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Picketing during a legal strike is not discrimination, says Tribunal

July 16, 2012

Tribunal resists effort to establish a separate regime for control of picketing in certain types of workplaces

In Yuill v. Canadian Union of Public Employees, Local 1521.02, the Human Rights Tribunal of Ontario rejected a claim that employees of a group home discriminated against its residents by picketing during a legal strike.


In 2009, the mostly female employees of a community living association providing support for intellectually delayed adults went on legal strike. They picketed their worksites, which included four houses where the employer provided residential services to groups of disabled adults. Their union, the Canadian Union of Public Employees, Local 1521.02, negotiated a picketing protocol with their employer, Community Living Association (Lanark County), which provided that people who lived in the houses, their families and other visitors would not be delayed or obstructed at any time. The protocol also included limits on the amount of time that managers and replacement workers could be delayed at the picket line.

However, a sister of one of the residents did not like the fact that any picketing was taking place at the workplace where her brother lived. She filed a human rights complaint on behalf of her brother alleging that picketing of any kind outside a “group home” constituted discrimination with respect to services, contrary to s. 1 of the Human Rights Code, and with respect to the occupancy of accommodation, contrary to s. 2 of the Code. The complaint maintained that picketing, even if lawful and peaceful, had a differential impact on the residents of the group home because it took place where they lived and because their intellectual disabilities made it difficult for them to understand what was occurring. In addition, picketing drew attention to the “group home”. Even though the agency’s operations were long established, the sister alleged that the picketing could reveal the presence of a “group home” on the street, and potentially create opposition from neighbours to the presence of disabled people in their community.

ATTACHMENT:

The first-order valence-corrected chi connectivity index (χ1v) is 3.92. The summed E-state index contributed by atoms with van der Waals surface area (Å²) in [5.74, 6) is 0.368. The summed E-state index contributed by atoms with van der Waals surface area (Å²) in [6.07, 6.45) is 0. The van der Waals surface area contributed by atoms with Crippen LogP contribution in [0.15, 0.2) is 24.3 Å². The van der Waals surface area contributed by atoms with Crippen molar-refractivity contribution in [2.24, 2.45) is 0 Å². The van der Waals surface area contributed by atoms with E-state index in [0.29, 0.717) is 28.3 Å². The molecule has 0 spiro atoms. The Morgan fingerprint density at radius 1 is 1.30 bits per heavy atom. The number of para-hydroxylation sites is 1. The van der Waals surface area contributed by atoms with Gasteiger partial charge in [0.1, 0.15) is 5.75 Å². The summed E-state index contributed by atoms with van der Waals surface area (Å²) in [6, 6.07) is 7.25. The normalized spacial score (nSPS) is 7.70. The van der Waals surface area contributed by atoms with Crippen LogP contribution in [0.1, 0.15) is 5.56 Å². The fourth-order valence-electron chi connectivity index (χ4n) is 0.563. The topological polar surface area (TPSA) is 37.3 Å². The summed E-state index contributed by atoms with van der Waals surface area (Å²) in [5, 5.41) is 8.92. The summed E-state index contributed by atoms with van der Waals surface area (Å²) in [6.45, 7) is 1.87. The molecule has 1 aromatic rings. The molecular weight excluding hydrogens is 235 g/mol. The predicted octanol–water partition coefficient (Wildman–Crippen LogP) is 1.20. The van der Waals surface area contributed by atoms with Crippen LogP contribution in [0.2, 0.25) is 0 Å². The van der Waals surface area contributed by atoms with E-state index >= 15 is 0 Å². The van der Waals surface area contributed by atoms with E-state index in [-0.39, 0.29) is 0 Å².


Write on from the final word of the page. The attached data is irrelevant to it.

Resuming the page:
The Tribunal’s decision

The Human Rights Tribunal of Ontario held a summary hearing in order to determine whether the complaint against CUPE should be dismissed on the basis that it had no reasonable prospect of success. The same day, the Tribunal also considered a similar complaint involving another union, OPSEU, and a different assisted living agency which had a legal strike in 2007.

As is the practice in summary dismissal hearings, the Tribunal assumed that all of the facts alleged in the complaints were true [Had the complaints proceeded to a hearing on the merits, the claimants would have been required to prove their facts as alleged; the unions were prepared to adduce evidence contradicting the claims made in the complaints].

On July 16, 2012, the Tribunal dismissed both complaints on the basis that, even assuming the facts as alleged by the claimants to be true, there could be no violation of the Code. It held that the Code had no application since neither the unions nor their members were providing or offering services or accommodation to the complainants within the meaning of ss. 1 and 2 of the Code: